2001 Legendary Playing Fields
The Postal Service issued a pane of twenty 34-cent commemorative stamps with ten postcard images of Baseball’s Legendary Playing Fields, on June 27, 2001. Built during a time when their dimensions were shaped by their urban surroundings, these ballparks had quirks and irregularities that made them unique and endearing.
Featured stadiums include: Ebbets Field (Brooklyn), Tiger Stadium (Detroit), Crosley Field (Cincinnati), Yankee Stadium (New York City), Polo Grounds (New York City), Forbes Field (Pittsburgh), Fenway Park (Boston), Comiskey Park (Chicago), Shibe Park (Philadelphia), Wrigley Field (Chicago). The eleventh field, Sportsman’s Park in St. Louis, is featured on the header.
Although just four of these fields still exist, for baseball fans everywhere they are shrines to America’s national pastime—places where history, tradition, and legend all intersect in chalk lines on the grass.
A total of 125,000,000 stamps were issued at 34¢ each, with each of the 10 fields getting 12,500,000, for a total value of $42,500,000
Comiskey Park, Chicago, IL
A symmetrical park that favored pitchers over hitters, this South Side Chicago landmark featured graceful arched windows. In 1933, it hosted the first All-Star Game. A fan of gimmicks, the owner installed the first exploding scoreboard in 1960.
Crosley Field, Cincinnati, OH
Major League Baseball night games debuted at this Cincinnati park in 1935, with FDR switching on the lights from the White House. One of the game’s smallest, most intimate stadiums, players had to run uphill to the outfield fence.
Ebbets Field, Brooklyn, NY
Home to the game’s most colorful fans, this Brooklyn park had quirks galore, including an angled right field wall and a sign that when hit won the batter a new suit. The Major League Baseball TV debut occurred at Ebbets Field in 1939.
Fenway Park, Boston, MA
Boston’s intimate Fenway Park has the Green Monster, a 37-foot-high left field wall. Red Sox fielders who mastered its unpredictable caroms became legends. The home run that ended game six of the 1975 World Series made history there.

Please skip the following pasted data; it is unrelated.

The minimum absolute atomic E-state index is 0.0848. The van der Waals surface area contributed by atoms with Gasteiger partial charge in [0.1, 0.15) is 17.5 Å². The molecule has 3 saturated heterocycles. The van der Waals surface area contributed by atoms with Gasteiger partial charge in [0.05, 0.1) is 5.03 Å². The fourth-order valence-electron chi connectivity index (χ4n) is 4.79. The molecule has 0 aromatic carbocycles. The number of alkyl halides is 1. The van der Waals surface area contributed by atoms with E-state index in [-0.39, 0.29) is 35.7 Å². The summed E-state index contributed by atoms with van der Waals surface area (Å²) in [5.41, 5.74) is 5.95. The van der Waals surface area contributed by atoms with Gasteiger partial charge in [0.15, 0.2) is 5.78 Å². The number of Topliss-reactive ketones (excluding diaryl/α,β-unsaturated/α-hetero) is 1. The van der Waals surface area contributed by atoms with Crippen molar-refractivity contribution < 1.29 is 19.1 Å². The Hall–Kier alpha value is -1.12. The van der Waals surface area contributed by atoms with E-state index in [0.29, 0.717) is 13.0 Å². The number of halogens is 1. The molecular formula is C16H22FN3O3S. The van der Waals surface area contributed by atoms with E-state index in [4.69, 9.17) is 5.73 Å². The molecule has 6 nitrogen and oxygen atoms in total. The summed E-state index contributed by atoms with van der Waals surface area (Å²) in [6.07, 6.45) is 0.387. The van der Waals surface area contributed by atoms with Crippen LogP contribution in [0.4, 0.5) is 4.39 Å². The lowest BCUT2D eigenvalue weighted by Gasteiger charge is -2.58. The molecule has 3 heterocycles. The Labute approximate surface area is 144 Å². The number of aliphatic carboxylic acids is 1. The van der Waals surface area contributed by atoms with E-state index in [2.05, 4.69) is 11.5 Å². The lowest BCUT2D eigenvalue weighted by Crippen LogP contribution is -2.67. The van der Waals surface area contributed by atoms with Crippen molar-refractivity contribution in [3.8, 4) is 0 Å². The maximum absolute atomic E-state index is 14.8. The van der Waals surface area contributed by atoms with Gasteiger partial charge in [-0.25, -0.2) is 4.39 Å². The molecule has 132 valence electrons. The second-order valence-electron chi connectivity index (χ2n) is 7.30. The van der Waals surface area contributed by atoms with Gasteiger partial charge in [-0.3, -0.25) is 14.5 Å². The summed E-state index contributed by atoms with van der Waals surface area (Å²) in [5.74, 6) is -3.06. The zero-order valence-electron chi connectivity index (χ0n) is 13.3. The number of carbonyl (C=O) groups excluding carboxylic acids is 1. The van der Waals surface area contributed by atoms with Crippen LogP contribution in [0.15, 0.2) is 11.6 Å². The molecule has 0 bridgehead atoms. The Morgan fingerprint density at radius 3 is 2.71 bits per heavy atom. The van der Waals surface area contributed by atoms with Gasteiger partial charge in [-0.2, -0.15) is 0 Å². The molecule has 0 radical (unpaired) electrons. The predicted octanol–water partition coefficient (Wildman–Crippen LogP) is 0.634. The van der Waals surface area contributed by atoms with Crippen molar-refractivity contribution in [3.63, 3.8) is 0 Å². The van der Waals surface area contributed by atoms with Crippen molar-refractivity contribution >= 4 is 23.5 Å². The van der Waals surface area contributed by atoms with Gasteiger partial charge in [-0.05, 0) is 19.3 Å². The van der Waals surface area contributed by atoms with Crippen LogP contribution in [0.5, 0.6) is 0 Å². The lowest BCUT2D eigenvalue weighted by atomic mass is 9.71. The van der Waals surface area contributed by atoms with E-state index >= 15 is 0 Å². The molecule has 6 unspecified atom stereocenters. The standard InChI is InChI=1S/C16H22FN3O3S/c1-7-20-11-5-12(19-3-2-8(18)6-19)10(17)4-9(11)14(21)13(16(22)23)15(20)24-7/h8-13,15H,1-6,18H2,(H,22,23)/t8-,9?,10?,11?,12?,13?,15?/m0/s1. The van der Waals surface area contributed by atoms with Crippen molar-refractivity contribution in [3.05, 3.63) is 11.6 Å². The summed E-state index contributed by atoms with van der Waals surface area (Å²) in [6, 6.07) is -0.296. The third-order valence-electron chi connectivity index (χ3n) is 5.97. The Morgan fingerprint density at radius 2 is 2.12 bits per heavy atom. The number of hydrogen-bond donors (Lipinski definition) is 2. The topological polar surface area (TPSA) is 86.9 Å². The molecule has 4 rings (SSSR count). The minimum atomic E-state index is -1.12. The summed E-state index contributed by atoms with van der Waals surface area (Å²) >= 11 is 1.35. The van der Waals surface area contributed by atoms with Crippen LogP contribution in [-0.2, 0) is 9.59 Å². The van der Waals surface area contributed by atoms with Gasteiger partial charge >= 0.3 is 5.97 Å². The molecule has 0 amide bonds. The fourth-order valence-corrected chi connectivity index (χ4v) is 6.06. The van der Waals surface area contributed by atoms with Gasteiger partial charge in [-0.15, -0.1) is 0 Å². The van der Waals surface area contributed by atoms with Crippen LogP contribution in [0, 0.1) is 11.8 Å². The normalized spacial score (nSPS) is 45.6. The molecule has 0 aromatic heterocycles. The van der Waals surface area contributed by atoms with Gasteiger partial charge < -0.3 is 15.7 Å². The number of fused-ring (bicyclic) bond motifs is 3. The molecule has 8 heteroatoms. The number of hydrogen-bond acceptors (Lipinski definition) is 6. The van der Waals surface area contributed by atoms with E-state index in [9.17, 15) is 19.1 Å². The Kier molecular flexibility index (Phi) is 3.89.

Forbes Field, Pittsburgh, PA
With expansive foul territory and deep outfield dimensions, this park was a pitcher’s friend. Ironically, in the 61 years that the Pittsburgh Pirates called Forbes Field home, no one ever pitched a no-hitter there.
Polo Grounds, New York City, NY
This storied ballpark – one-time home to the Giants, the Yankees, and, briefly, the Mets – was the site of the entire 1921 and 1922 World Series. The horseshoe-shaped field hosted one of the most famous home runs: the 1951 “Shot Heard ‘Round the World.”
Shibe Park, Philadelphia, PA
The first Major League Baseball concrete-and-steel stadium, Philadelphia’s Shibe Park featured a 34-foot-high right field wall, as well as a facade with stately columns and a French Renaissance cupola.
Tiger Stadium Detroit, MI
Opened in 1912 as Navin Field, Tiger Stadium was home to the Detroit Tigers for 88 seasons. It put fans very close to the field and featured a right field upper deck that jutted out ten feet farther than the lower deck.
Wrigley Field, Chicago, IL
Ivy-covered outfield walls, a hand-operated scoreboard, and more day than night games are just a few of the reasons fans everywhere love Chicago’s Wrigley Field. When the wind blows out, scores can enter double digits; when it blows in, Wrigley is a pitcher’s delight.
Yankee Stadium, New York City, NY
Yankee Stadium has hosted more World Series games that any other ballpark. Deep to the power alleys but short down the lines, beyond its left-center field fence lie monuments and plaques honoring Yankee greats.
Issue Date: June 27, 2001
City: New York, NY, Boston, MA, Chicago, IL, or Detroit, MI
Printed by: Avery Dennison
Printing Method: Photogravure
Perforations: Serpentine Die Cut 11.25 x 11.5